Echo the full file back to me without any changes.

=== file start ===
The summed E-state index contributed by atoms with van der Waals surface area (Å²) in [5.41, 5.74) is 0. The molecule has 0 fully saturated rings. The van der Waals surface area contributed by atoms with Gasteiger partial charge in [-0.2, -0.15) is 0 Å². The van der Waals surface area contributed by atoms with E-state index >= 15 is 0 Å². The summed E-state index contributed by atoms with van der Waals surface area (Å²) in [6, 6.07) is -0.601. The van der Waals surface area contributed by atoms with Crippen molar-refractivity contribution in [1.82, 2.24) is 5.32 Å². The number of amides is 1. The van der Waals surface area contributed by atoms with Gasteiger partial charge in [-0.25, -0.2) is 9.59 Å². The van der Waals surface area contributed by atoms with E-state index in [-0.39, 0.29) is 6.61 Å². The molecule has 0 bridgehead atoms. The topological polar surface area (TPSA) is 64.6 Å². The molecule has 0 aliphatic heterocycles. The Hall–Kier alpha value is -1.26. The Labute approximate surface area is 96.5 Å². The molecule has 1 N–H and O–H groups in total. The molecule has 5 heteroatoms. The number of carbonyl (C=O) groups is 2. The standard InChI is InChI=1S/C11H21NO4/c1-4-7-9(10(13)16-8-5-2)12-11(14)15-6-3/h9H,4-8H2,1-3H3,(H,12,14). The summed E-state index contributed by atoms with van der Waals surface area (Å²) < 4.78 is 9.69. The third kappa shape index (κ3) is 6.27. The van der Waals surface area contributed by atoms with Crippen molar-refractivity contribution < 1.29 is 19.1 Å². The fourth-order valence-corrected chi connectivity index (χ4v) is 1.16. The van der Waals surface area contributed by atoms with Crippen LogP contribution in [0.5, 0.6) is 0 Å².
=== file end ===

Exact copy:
The summed E-state index contributed by atoms with van der Waals surface area (Å²) in [5.41, 5.74) is 0. The molecule has 0 fully saturated rings. The van der Waals surface area contributed by atoms with Gasteiger partial charge in [-0.2, -0.15) is 0 Å². The van der Waals surface area contributed by atoms with E-state index >= 15 is 0 Å². The summed E-state index contributed by atoms with van der Waals surface area (Å²) in [6, 6.07) is -0.601. The van der Waals surface area contributed by atoms with Crippen molar-refractivity contribution in [1.82, 2.24) is 5.32 Å². The number of amides is 1. The van der Waals surface area contributed by atoms with Gasteiger partial charge in [-0.25, -0.2) is 9.59 Å². The van der Waals surface area contributed by atoms with E-state index in [-0.39, 0.29) is 6.61 Å². The molecule has 0 bridgehead atoms. The topological polar surface area (TPSA) is 64.6 Å². The molecule has 0 aliphatic heterocycles. The Hall–Kier alpha value is -1.26. The Labute approximate surface area is 96.5 Å². The molecule has 1 N–H and O–H groups in total. The molecule has 5 heteroatoms. The number of carbonyl (C=O) groups is 2. The standard InChI is InChI=1S/C11H21NO4/c1-4-7-9(10(13)16-8-5-2)12-11(14)15-6-3/h9H,4-8H2,1-3H3,(H,12,14). The summed E-state index contributed by atoms with van der Waals surface area (Å²) < 4.78 is 9.69. The third kappa shape index (κ3) is 6.27. The van der Waals surface area contributed by atoms with Crippen molar-refractivity contribution < 1.29 is 19.1 Å². The fourth-order valence-corrected chi connectivity index (χ4v) is 1.16. The van der Waals surface area contributed by atoms with Crippen LogP contribution in [0.5, 0.6) is 0 Å².